We’ve been there before. Tension is high, morale is low and there are seemingly an insurmountable number of problems to solve. People are bonding over negativity, more than by any other means.
You are in the middle of the sh*tstorm.
I’ve seen it most often in major capital projects with many different parties all trying (unsuccessfully) to work together. Mixed messages abound, communication is just not getting through (or even arriving!) and everyone is trying to get their own work complete at any cost, without much regard for others.
I don’t have time to worry about the other teams, dammit! I’ve got to get my work done!
Living in the sh*tstorm echo-chamber
One of the interesting things about living through a sh*tstorm of a project is that if you aren’t careful, it becomes an echo-chamber (one of my old manager’s terms) of negativity which makes the whole exercise an impossible undertaking.
The echo-chamber happens when everyone you talk to within a project bonds with everyone else by telling their war stories about how the stakeholders are a nightmare or they can’t get other teams to understand what they are doing. You hear an echo because for every retelling of a bad experience you communicate, you hear a similar story right back from somebody else.
When everybody starts bonding over negativity and lack of success, it becomes the most prominent topic of conversation in the project. Any successes that people are having are quickly overshadowed by the louder failures. People who are struggling don’t often want to hear about successes that others are having, because they like to wallow in the failures and the futility of it all.
However, often there are successes going on somewhere, it’s just that they aren’t as fun to talk about, especially if you haven’t been a part of them.
After a while of living in the echo-chamber, it begins to feel like you are all doomed.
How do leaders withstand the echo-chamber?
It’s very, very, very difficult not to become downtrodden when you are working in an environment of extreme negativity for prolonged periods.
I’ve struggled with this on a number of occasions. It’s tough, because bitching can be a good way to bond. When you don’t seem to be getting anywhere for long periods, failure and frustration becomes the norm.
When I left one sh*tstorm of a project after 14 months of bashing my head against the wall with some difficult stakeholders, my boss left me this message in my leaving card:
Thank you for your help. You did a thankless job very well and made my job easier.
Since that time, that particular project has been delayed twice and is under a cloud of controversy.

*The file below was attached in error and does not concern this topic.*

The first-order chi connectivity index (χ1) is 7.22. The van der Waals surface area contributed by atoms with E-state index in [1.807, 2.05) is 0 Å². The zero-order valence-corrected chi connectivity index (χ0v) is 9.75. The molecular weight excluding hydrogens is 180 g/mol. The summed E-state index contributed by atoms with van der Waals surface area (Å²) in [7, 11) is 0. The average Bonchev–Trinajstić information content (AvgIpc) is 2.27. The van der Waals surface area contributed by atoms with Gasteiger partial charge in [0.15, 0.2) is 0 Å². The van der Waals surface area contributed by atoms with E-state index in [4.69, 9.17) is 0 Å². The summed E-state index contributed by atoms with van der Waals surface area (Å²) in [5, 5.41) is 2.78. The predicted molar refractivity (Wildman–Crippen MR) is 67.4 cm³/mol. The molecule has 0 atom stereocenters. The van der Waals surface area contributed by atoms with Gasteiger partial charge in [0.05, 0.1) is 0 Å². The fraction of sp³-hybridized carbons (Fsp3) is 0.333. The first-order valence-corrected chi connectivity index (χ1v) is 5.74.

Was it because I left? Heck no! I wasn’t that important. But that project definitely damaged my sense of self-worth and made me doubt my abilities and I still carry some residual doubts to this day.
During that project I was leading a small team, and while my attitude was very negative, I still think I did some things well. However, if I had my time again, this is what I would do to resist the sh*tstorm echo-chamber effect.
1. Look very, very hard to find successes even outside of your team and communicate them
It is easy to find failure and to complain about difficult people. But in any significant project, there are successes happening, somewhere. Find them, tell your team. Balance the good news with the bad. Never ignore the bad news, but always spread the good news.
2. Feel free to vent about your own struggles, but don’t pass on the second-hand complaints of others
Sometimes you need to vent. That’s OK. Tell your struggle stories to the people you can trust. However, during the course of your day, you will come across other people who vent about their own troubles. I suggest not passing these on, because otherwise you will find you have a never-ending supply of negative stories to tell.
Did you hear about what happened to Jack? OMG, he was like, sooooo angry. Let me tell you all about it!
If something happened to you directly, go-on, let yourself have a vent. But don’t wallow over the failures and trials that others have experienced as if they were your own, because it simply magnifies the negativity within the echo-chamber.
3. Be involved closely with the dealings of your team, and support the sh*t out of them
In a sh*tstorm, you can be sure that there will be accusations flying around. “She did this”, “They said that”, “I can’t believe they are so incompetent”. You know the score.
Your team will probably incur some criticism at some point during a sh*tstorm, nobody is perfect after all. All I can advise is that you back your team publicly.
Sure, behind the scenes, you might give some advice on what to do better, but if you have a well-meaning team who is trying to get the job done, back them up and take the flak for them when you need to. This is one instance where I will say that I did well. My team was good and trying hard, so I stood by them and defended them against the attackers.
The closer you are to your team, the more you know what’s happening. When somebody is shooting their mouth off with accusations, you need to be aware of the truth if you can. That will give you the umbrella you need to shelter your team, so they can get things done.
Living through a sh*tstorm isn’t easy, and thriving within the echo-chamber is even harder. It’s never going to be an enjoyable existence, but you will learn a lot and remember that you’re better now than you were when you first walked into that first storm. Be sure that you aren’t bonding over negativity to the extent that it’s too hard to come back from it.